• Set yourself a pace you can manage. The journey ahead is a long one, so don’t start off at a sprint or you’ll burn out before you have got very far. Only take on what you and your child can manage, and don’t try and do absolutely everything.  
  • Get yourself a support group. Just as every child needs caregivers who are totally committed to them, so every parent and family needs a core group of people who care for and support them. This core group can include partners, family members, friends, or other parents of children with developmental disabilities If you don’t already have a core group of people who have your back, then connecting with other families who share similar experiences can become a valuable source of emotional support and an important part of looking after yourself. 
  • Enjoy your child. Find what your child enjoys doing and what you enjoy doing with them, and make sure these activities are a regular part of your life. You will find the many parenting challenges easier to deal with if you maintain a positive bond with your child. 
  • Keep your family life as normal as you can. Make sure your family still does all the normal things other families do – holidays, excursions, birthday celebrations. Don’t let other people’s expectations or judgments stop your child and family doing all the things that other families do.
  • Focus on what you can do now. When facing uncertainties and feeling anxious, it always helps to tackle something that you can do in the here and now. Never lose sight of your long-term hopes for your child, but in the meantime focus on short-term goals, things you can work on now and that will make an immediate difference to your life and that of your child. It is the accumulation of these short-term gains that leads to big changes overtime.
  • Every now and then, take time to reflect your family’s journey and your child’s progress. While you are in the thick of things, it may be hard to recognise that you are making progress. It’s only when you stop to look back that you can see the distance you have come, the challenges you have overcome, and the progress your child has made. So you should make sure you make time to do this every now and then. You may be surprised at how far you have come.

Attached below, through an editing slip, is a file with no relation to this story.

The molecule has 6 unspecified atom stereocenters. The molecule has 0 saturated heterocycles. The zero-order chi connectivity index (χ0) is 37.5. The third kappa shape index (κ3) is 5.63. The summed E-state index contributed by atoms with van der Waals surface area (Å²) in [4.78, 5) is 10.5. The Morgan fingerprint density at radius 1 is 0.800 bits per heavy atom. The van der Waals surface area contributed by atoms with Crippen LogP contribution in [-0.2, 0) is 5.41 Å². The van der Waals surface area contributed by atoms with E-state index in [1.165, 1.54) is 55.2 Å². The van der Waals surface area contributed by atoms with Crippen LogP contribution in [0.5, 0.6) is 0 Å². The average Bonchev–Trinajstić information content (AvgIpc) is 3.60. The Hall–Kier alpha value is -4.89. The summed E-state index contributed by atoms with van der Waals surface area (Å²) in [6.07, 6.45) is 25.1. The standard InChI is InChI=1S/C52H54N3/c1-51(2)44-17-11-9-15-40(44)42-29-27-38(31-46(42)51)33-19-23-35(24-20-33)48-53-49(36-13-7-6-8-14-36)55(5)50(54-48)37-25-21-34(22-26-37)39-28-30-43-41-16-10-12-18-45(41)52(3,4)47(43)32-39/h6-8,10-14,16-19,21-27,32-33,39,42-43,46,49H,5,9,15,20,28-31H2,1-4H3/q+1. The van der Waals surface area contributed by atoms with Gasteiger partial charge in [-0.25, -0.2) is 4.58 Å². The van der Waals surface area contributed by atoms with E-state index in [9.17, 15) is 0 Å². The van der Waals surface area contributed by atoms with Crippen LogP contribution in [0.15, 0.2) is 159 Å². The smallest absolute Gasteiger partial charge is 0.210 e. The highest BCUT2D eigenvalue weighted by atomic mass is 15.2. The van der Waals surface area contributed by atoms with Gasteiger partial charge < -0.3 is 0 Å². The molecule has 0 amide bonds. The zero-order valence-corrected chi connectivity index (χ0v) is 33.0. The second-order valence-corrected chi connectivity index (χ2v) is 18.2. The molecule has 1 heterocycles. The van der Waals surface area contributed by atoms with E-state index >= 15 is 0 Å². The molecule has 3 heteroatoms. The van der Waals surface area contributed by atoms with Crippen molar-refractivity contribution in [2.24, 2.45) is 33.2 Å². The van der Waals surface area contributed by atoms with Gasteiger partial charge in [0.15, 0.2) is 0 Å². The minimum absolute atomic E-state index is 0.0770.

You may also be surprised to discover how much you have benefitted from the whole experience. Some families report that, although having a child with a disability is not something they wished for or would wish on anyone else, it has changed their family in many positive ways. Despite all the challenges, they would not have wanted their lives to have been different. 

If you feel distressed thinking and reading about this topic,
talk to your GP or health professional. You can also call Lifeline on 131 114.

  • Children and Young People with Disabilities (CYDA) and Young People with Disability Australia (CYDA) is the national peak body which represents children and young people (aged 0-25) with disability.
  • The Family Voices Podcast Early Childhood Intervention Australia (Vic/Tas) Family Voices Podcast is a new series featuring casual conversations with families of children with disability and/or developmental delay and the professionals they work alongside. This podcast is an avenue for parents to share their individual stories of everyday life in a family with a child diagnosed with disability and/or developmental delay.